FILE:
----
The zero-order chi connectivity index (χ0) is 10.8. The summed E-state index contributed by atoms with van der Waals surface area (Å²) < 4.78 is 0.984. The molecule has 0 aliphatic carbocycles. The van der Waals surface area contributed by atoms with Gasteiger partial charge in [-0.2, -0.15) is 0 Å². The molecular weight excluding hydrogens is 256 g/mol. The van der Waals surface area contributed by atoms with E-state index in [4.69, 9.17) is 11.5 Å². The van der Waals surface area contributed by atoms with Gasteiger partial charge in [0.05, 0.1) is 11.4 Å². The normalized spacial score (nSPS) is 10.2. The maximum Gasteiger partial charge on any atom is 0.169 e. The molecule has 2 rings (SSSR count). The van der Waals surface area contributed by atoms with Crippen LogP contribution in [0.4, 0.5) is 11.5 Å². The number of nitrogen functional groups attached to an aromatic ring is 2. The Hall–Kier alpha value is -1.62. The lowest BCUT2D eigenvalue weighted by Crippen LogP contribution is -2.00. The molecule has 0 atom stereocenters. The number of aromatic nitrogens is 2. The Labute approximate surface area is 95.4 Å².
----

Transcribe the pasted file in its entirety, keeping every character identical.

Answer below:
The zero-order chi connectivity index (χ0) is 10.8. The summed E-state index contributed by atoms with van der Waals surface area (Å²) < 4.78 is 0.984. The molecule has 0 aliphatic carbocycles. The van der Waals surface area contributed by atoms with Gasteiger partial charge in [-0.2, -0.15) is 0 Å². The molecular weight excluding hydrogens is 256 g/mol. The van der Waals surface area contributed by atoms with E-state index in [4.69, 9.17) is 11.5 Å². The van der Waals surface area contributed by atoms with Gasteiger partial charge in [0.05, 0.1) is 11.4 Å². The normalized spacial score (nSPS) is 10.2. The maximum Gasteiger partial charge on any atom is 0.169 e. The molecule has 2 rings (SSSR count). The van der Waals surface area contributed by atoms with Crippen LogP contribution in [0.4, 0.5) is 11.5 Å². The number of nitrogen functional groups attached to an aromatic ring is 2. The Hall–Kier alpha value is -1.62. The lowest BCUT2D eigenvalue weighted by Crippen LogP contribution is -2.00. The molecule has 0 atom stereocenters. The number of aromatic nitrogens is 2. The Labute approximate surface area is 95.4 Å².